In addition to being unconventional in creating attainable housing, I would be in favour of continuing to subsidize recreational user fees, exploring free transit, and supporting a 3 pet cent tax on short-term accommodation (Municipal and Regional District Tax) with 1 per cent allocated to attainable housing.

What is one example of a time you agreed with Summerland council over the past term, and one where you disagreed?

I agreed with the council decision to direct staff to explore the possibility of an eco-village near the solar + battery storage project. A concept plan was created through engagement with adjacent landowners, recreational trail user groups, the Penticton Indian Band and the community-at-large. Preliminary assessments on environmentally sensitive habitat, geotechnical constraints, and cultural and heritage values are included in the concept plan.

I disagreed with council’s decision to not appoint the mayor to fill one of Summerland’s two Regional District Okanagan Similkameen (RDOS) board seats. Under the Community Charter, “the mayor is the head and chief executive officer of the municipality” and “must reflect the will of council and carry out other duties on behalf of council, such as attending ceremonies and meetings of other bodies." I accept that there are councillors who do not respect me personally. However, that should not override their respect for the office of mayor. Should I be re-elected as a councillor, I will continue to support an RDOS seat for the mayor (or the mayor’s designate).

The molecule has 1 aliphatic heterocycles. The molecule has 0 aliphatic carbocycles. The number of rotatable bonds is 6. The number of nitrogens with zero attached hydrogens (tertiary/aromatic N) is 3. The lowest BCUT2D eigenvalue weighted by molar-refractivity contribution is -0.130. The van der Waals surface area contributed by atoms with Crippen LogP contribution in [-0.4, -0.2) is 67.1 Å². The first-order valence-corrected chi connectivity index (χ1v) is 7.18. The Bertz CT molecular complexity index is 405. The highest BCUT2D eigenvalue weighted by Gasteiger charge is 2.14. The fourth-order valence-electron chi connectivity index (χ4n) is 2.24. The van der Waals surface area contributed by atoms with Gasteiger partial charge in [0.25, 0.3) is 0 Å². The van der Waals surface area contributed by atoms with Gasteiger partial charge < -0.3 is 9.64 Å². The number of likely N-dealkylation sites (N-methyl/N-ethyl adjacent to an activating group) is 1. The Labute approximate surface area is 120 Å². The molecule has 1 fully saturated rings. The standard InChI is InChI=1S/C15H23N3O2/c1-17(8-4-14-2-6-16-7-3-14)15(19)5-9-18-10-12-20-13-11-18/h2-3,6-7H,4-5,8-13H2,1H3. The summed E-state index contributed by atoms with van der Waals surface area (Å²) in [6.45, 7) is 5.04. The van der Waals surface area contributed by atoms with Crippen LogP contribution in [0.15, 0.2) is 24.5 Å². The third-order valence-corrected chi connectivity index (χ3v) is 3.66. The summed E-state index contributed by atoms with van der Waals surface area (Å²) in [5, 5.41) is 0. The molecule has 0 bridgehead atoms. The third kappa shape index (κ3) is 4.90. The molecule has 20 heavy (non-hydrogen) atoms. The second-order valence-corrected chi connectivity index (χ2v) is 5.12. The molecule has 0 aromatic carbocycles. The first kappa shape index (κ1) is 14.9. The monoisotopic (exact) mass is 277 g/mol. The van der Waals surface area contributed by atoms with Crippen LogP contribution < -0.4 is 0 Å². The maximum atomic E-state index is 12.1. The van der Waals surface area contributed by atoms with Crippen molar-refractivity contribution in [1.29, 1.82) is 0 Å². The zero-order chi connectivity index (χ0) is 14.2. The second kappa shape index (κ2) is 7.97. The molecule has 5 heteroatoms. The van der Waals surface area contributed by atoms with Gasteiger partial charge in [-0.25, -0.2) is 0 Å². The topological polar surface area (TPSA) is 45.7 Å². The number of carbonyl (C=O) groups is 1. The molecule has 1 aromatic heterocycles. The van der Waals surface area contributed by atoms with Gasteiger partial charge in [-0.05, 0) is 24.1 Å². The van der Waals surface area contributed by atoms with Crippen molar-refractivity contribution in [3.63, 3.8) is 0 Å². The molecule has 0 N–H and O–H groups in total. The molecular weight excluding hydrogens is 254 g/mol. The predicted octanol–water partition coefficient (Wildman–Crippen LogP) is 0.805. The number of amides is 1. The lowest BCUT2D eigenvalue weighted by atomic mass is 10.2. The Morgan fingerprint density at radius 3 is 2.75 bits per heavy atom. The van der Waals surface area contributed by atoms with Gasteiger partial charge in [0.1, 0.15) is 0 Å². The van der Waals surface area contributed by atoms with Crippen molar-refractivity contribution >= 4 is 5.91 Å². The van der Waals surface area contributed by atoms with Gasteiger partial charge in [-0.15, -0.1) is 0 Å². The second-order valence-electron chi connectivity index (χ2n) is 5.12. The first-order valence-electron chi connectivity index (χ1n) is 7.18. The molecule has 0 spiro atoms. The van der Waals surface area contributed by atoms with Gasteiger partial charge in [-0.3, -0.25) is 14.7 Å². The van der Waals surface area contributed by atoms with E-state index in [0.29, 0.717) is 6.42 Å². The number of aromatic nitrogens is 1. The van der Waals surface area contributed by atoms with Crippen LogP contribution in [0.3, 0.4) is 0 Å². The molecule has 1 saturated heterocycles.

If you had $1 million to spend on anything for Summerland, how would you spend it?

I would put the $1 million into the District’s “Community Contributions” account and earmark it for more affordable housing options so that more families could afford to stay in Summerland and more people could move here to fill gaps in professional services such as health care.

Investing in the Community Contributions account means that the money continues to accumulate interest until council is satisfied that a suitable affordable housing project is proposed. The money could be used for any aspect of the project: reducing or eliminating development cost charges (which council can already waive for a project such as this), creating green/park space, adding pathways to connect neighbourhoods, etc.

Deliberate, planned growth in affordable housing options attracts more potential staff for local businesses, more children to fill seats in local schools, more people to support Summerland businesses and events, and more people to take on leadership roles, volunteer, or otherwise engage in the community.

Picture Summerland 20 years from now. What are the key aspects that are making it thrive?

Summerland in 2042 is a healthy community that can adapt to whatever lies ahead.

Everyone has appropriate housing, clean water and healthy food, and there is equitable access to recreational amenities, reliable services, quality education, health care and employment. Residents and visitors support a thriving business sector which includes agriculture, arts and culture, and tourism.

At the local government level:

The shift in organizational culture initiated in 2020 is fully entrenched at the staff level.

Accessibility, sustainability and innovation lenses are applied to all District projects and initiatives.

Council members reflect Summerland’s diversity and govern as a cohesive and respectful team that observes the District Code of Conduct and other council policies.

Several long-range plans are in progress or already in place (such as the Downtown Neighbourhood Action Plan, Cultural Plan and Parks and Recreation Master Plan) to help achieve this vision. These plans have been shaped by residents—a key piece in ensuring that Summerland will be an even better place to live in 20 years.

More Penticton News